Ruthless Ireland teach England a lesson
Damned lies and statistics? Not always.
In the sodden aftermath of Ireland's 20-16 win over England, two little nuggets sparkled in the dank February gloom. England had 60% of the possession but were out-scored three tries to one; Ireland made 99 tackles and missed just one.
From those numbers comes the story of the game. One side had a cutting-edge, the other did not. One trundled manfully for little reward; the other made their openings count.
Big games are often decided by small margins, and so it was here. In contrast to the visitors' parsimonious defence, England conceded the key score of the match off first phase possession, a simple take by O'Connell off the top of the line-out, Tomas O'Leary popping the ball up and Tommy Bowe crashing past both Jonny Wilkinson and James Haskell to go under the posts and steal the win away.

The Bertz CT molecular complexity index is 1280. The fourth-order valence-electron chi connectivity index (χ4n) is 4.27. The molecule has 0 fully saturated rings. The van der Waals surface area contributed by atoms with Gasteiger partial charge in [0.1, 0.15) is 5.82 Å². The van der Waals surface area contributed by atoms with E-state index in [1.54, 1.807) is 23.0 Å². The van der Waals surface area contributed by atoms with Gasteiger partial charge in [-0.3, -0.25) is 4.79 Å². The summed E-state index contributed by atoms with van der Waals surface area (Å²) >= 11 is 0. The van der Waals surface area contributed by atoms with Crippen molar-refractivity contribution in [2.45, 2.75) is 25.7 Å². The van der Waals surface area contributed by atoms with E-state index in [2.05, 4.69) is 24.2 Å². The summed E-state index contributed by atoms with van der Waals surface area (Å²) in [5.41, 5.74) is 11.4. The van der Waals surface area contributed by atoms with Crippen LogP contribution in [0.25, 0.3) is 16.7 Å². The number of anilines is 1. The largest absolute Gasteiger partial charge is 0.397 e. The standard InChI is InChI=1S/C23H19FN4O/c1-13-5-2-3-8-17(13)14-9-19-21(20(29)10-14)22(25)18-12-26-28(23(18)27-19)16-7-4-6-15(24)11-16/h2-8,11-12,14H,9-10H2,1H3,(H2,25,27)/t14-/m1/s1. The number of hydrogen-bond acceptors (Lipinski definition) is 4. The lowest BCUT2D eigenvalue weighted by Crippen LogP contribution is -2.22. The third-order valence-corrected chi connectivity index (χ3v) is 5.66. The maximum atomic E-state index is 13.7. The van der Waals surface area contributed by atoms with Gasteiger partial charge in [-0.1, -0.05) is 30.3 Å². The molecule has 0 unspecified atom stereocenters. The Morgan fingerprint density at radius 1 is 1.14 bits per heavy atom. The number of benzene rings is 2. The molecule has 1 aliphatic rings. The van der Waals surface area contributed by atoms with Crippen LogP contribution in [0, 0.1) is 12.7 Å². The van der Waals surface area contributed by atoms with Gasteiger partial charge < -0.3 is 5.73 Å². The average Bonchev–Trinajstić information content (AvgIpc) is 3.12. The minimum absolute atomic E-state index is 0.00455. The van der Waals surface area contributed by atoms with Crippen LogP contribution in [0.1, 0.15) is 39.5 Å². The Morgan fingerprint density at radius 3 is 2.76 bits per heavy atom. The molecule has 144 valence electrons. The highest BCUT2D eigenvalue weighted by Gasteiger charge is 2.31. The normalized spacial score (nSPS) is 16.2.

It was nothing complicated, nothing Ireland haven't done before, but England let it go. So much possession had they enjoyed that they only had to make 30 tackles all day, but in that instant, the game was gone.
The Irish defence was remorseless. It creaked at times and was often on the wrong side of the law, but it was mighty effective all the same. In Paris two weeks ago the French back row had powered through their opposite numbers, while the backs squeezed through grasping hands like soapy eels. It couldn't have been more different this time.